Homecoming for Alison Gerry is never less than dramatic. The plane banks in tightly over the Southern Alps; there’s the anticipated silvery flash of the Shotover catching the sun, the imposing bulk of the Remarkables suddenly filling the window, followed by the reassuring bump of wheels hitting tarmac.
“It’s always the same fantastic emotional rush landing in Queenstown,” says Alison, a company director whose career involves regular business trips away. “You drive home and you think, ‘Yes, this is why I live here!’”
Home for Alison, husband Alistair Nicholson and their two teenaged children, Matthew and Isabella, is a place of Oamaru stone and steeply pitched roofs set in that extraordinary landscape between Lake Hayes and Coronet Peak. They bought their 20 hectares in 1994, built the house in 1999 – initially for holidaying – and have lived there for the past four years, which for this family is close to a record.
Peripatetic is the word that best describes the Gerry-Nicholson lifestyle until now. Alistair’s financial trading career pulled them to Europe; they’ve also had stints in Sydney, Hong Kong and Singapore.
When they first decided that they’d like to buy a holiday house that might one day become their home, it wasn’t Queenstown they thought of but Chamonix, in the French Alps, where they’d found a likely-looking place. Before they signed, though, they thought they’d have a quick peek at the Southern Lakes.
“I’d spent time in Queenstown as a child because my aunt has a crib in Arrowtown,” says Alison, who was born in Invercargill but raised in Northland. “But Alistair hadn’t spent much time there, so he flew down. He fell in love with the place and so we bought the land.”
They had to wait a little longer for the house – according to Alison, the council maintained that 20 hectares was too small to build on, and in the end the vendor had to go to the Environment Court – but thereafter things quickly fell into place. A friend recommended his brother as a decent architect. The brother turned out to be Malcolm Bowes, a founding director of top Auckland practice Architectus. Bowes designed a modern but sympathetic house, nestled beside a hill and looking across farmland to snow-covered Coronet Peak.
“When we built it we thought we’d come and live in it when the children were still small, but in the end they were more like nine and 10. We moved the odd wall and did a very small renovation, but that was it. It’s been a very flexible house.”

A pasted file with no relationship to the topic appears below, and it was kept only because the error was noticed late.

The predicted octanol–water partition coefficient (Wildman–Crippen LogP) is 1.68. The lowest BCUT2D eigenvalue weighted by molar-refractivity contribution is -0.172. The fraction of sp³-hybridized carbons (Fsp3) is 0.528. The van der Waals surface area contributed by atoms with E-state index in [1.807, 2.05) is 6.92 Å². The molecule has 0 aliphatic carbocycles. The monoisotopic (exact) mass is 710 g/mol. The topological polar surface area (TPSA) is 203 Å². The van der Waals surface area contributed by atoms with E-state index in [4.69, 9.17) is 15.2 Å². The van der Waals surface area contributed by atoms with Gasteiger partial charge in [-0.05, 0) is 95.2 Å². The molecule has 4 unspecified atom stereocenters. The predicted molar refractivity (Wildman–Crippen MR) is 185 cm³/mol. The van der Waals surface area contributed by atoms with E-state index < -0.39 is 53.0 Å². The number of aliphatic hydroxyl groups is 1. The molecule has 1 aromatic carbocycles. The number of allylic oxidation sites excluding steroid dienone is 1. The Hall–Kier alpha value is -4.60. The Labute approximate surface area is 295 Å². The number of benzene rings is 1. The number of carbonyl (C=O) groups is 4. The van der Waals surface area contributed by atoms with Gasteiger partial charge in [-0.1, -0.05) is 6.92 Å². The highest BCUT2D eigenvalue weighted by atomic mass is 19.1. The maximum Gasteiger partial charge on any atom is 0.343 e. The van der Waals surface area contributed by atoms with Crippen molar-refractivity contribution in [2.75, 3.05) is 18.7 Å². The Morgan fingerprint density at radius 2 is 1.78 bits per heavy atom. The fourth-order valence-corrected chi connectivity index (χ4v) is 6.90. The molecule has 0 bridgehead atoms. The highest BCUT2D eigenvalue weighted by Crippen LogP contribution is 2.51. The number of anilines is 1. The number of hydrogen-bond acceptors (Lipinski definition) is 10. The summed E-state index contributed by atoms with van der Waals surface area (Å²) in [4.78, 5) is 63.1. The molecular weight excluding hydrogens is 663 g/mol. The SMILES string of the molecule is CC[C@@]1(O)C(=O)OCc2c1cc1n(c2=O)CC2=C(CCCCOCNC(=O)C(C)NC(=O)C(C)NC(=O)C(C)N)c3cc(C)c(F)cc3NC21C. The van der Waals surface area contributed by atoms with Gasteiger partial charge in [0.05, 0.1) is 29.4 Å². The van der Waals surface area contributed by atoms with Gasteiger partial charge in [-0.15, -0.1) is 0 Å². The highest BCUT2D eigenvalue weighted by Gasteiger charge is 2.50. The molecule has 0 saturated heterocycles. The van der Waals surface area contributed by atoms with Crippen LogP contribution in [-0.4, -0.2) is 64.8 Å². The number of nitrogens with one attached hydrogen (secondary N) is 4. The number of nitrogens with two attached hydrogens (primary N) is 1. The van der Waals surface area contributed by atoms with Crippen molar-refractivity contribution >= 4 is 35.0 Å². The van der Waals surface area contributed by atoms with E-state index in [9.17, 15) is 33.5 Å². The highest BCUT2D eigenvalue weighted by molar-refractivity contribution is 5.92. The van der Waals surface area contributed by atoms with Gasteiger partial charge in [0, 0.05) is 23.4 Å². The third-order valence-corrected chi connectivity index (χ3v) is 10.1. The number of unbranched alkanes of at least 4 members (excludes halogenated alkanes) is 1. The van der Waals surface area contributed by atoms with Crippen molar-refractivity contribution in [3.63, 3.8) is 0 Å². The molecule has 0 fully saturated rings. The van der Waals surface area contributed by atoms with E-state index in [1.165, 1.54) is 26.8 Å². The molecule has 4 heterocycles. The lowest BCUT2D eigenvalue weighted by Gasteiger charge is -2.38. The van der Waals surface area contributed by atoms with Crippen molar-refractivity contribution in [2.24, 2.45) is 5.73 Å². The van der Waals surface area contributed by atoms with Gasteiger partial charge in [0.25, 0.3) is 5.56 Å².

You’d imagine landscaping might have been difficult, given the large area of land and that in the early years they were only ever there briefly. Handily, the real estate agent who sold them the property lived nearby and, in his retirement, devoted himself to planting it. The house’s presence is softened by more than 2000 trees, along with a small vineyard of pinot noir and pinot gris.
Inside, it’s spacious – “No room is square,” says Alison, “which I really like” – but warmed by creamy stone walls offset by rich timber detailing, with floor to ceiling bookshelves, unexpected little alcoves and a window seat that invites you to stop and soak up the sun and the view down the valley to Coronet Peak.
Everywhere are treasures collected during their nine years in Asia – bowls and pots and larger items of furniture from Hong Kong, Jakarta and Macau sit comfortably alongside older pieces that survived the cull when holiday house became home.
Alongside that transformation, the family has settled into life as Queenstown residents. The kids are at Wakatipu High and have become adept skiers thanks to a curriculum that includes plenty of time up the hill. Alistair has been elected to the school board and local ski club. Alison attempts to calm their hyperactive vizsla, Lucky, by taking him for long, taxing runs in the hills and, like Alistair, she has become a keen skier.
“It’s fair to say there wouldn’t be many small towns in New Zealand I could live in, but Queenstown has an international flavour,” she says. “I love the diversity of nationalities here. I love the change of seasons – after Singapore, having a spring and autumn feels special. We are very much involved in the community but then we also have a lot of friends who have holiday houses here, so there are always people to do things with.”
So, home at last? “Absolutely,” she answers firmly. “It will be five years next April – the longest we’ve ever lived in one place since we got married. I think we’ll be here for another 20, easily.”